Mar 15, 2015 8:06 AM
From volcanoes to snorkeling, a snapshot of Vanuatu
The Associated Press
WELLINGTON, New Zealand (AP) The tiny South Pacific nation of Vanuatu, reeling from a monstrous cyclone that tore through its islands, is no stranger to powerful storms. The remote archipelago is often affected by cyclones that rip across the region during the southern hemisphere's summer months.
The following is a snapshot as it deals with the devastation of Cyclone Pam of the small country, from volcanoes to snorkeling:
A volcanic island chain that forms a Y-shape, Vanuatu is located about a quarter of the way from Australia to Hawaii. It's made up of more than 80 islands, about 65 of which are inhabited. Its total land area makes it similar to the size of Connecticut. There are regular volcanic eruptions and Vanuatu is home to one of the world's most active volcanoes, Yasur. The archipelago has more than 2,500 kilometers (1,550 miles) of coastline and its highest mountain rises 1,880 meters (6,170 feet) above sea level. The country is prone to cyclones from January to April.
Almost all of Vanuatu's 267,000 residents are indigenous Melanesians known as Ni-Vanuatu. About 47,000 live in the capital, Port Vila. About two-thirds of the population relies on small-scale agriculture to provide them a subsistence living. Other industries include fishing and tourism. Per capita GDP is less than $5,000. The country doesn't have many mineral resources, but does export copra, beef, timber and coffee, among other commodities.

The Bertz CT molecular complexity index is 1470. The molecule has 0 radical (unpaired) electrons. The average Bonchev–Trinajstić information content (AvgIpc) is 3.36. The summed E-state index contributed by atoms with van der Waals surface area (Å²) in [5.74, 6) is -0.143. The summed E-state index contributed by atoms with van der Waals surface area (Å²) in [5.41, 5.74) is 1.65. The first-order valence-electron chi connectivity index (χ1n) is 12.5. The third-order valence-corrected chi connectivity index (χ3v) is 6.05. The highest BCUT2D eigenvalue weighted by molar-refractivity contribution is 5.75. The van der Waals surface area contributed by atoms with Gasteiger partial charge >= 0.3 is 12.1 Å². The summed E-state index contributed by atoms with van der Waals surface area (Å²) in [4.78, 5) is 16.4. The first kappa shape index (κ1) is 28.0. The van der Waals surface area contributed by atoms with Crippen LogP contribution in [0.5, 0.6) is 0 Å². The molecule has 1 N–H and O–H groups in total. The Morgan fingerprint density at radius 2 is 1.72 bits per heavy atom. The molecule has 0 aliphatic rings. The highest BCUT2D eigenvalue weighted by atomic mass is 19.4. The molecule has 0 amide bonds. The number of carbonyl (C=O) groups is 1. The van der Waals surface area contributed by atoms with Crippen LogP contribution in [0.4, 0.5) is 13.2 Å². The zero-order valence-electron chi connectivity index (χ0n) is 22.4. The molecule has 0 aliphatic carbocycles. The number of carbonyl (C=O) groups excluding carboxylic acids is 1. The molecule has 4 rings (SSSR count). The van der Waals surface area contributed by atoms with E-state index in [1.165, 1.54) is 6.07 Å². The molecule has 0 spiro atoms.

While buildings in Port Vila are often made of concrete or other substantial materials, away from the capital, and especially in the remote outer islands, homes and other structures can be flimsy. That's why aid workers are worried about the number of homes that have been blown away by Cyclone Pam. Even in the best of times, telephone networks and other infrastructure can be patchy, and Internet use is relatively low. Since the cyclone, it has been almost impossible to make contact with anyone from the outer islands, making it hard for officials to assess the extent of the damage.
Named the New Hebrides by explorer Captain James Cook in 1774, the country was settled by both French and English missionaries in the 19th century. Britain and France agreed to jointly run the nation under an arrangement that lasted from 1906 until Vanuatu gained independence in 1980. Both French and English are spoken in the country, as well as 100 or more indigenous languages. Life expectancy is about 73 years and the population skews young, with a median age of 21 years.
Vanuatu is off the beaten track, but it is a popular destination for tourists from New Zealand and Australia, with about 200,000 people visiting each year. It's known for its beaches and sparkling waters that provide plenty of snorkeling and diving opportunities. The Lonely Planet travel guide lists other, lesser-known attractions: a luxury ocean liner shipwrecked in clear water; a banyan tree the size of a soccer field; extraordinary cultural ceremonies; one of the world's most accessible active volcanoes, Yasur, which tourists can climb on horseback or on foot.
With a liberal financial regime, Vanuatu fashioned itself into an offshore tax shelter in the early 1970s. Banks set up shop there, and by the late 1980s offshore financial services accounted for 12 percent of the economy. But developed countries that were trying to stop money-laundering put pressure on Vanuatu, and many banks ended up closing. Offshore financial services still contribute to the economy, but not to the same extent they once did.